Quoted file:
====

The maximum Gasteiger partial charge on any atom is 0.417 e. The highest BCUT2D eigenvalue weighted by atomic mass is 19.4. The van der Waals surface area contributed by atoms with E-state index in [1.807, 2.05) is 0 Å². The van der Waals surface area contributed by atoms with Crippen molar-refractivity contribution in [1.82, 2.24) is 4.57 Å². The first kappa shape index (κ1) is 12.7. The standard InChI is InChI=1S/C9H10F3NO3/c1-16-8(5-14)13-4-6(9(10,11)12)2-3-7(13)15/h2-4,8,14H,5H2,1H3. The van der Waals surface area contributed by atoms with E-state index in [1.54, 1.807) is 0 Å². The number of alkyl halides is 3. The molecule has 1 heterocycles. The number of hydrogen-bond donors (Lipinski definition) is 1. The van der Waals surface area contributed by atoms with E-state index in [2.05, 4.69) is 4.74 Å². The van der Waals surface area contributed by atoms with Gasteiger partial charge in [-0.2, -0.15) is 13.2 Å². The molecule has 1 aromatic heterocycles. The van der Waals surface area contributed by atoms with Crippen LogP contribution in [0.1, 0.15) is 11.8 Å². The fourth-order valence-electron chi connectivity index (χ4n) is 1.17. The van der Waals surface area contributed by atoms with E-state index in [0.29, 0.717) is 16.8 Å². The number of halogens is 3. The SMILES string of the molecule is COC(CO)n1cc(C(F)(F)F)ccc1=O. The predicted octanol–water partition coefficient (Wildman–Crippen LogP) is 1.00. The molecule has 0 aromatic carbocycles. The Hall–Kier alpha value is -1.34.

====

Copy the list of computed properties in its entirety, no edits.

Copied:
The maximum Gasteiger partial charge on any atom is 0.417 e. The highest BCUT2D eigenvalue weighted by atomic mass is 19.4. The van der Waals surface area contributed by atoms with E-state index in [1.807, 2.05) is 0 Å². The van der Waals surface area contributed by atoms with Crippen molar-refractivity contribution in [1.82, 2.24) is 4.57 Å². The first kappa shape index (κ1) is 12.7. The standard InChI is InChI=1S/C9H10F3NO3/c1-16-8(5-14)13-4-6(9(10,11)12)2-3-7(13)15/h2-4,8,14H,5H2,1H3. The van der Waals surface area contributed by atoms with E-state index in [1.54, 1.807) is 0 Å². The number of alkyl halides is 3. The molecule has 1 heterocycles. The number of hydrogen-bond donors (Lipinski definition) is 1. The van der Waals surface area contributed by atoms with E-state index in [2.05, 4.69) is 4.74 Å². The van der Waals surface area contributed by atoms with Gasteiger partial charge in [-0.2, -0.15) is 13.2 Å². The molecule has 1 aromatic heterocycles. The van der Waals surface area contributed by atoms with Crippen LogP contribution in [0.1, 0.15) is 11.8 Å². The fourth-order valence-electron chi connectivity index (χ4n) is 1.17. The van der Waals surface area contributed by atoms with E-state index in [0.29, 0.717) is 16.8 Å². The number of halogens is 3. The SMILES string of the molecule is COC(CO)n1cc(C(F)(F)F)ccc1=O. The predicted octanol–water partition coefficient (Wildman–Crippen LogP) is 1.00. The molecule has 0 aromatic carbocycles. The Hall–Kier alpha value is -1.34.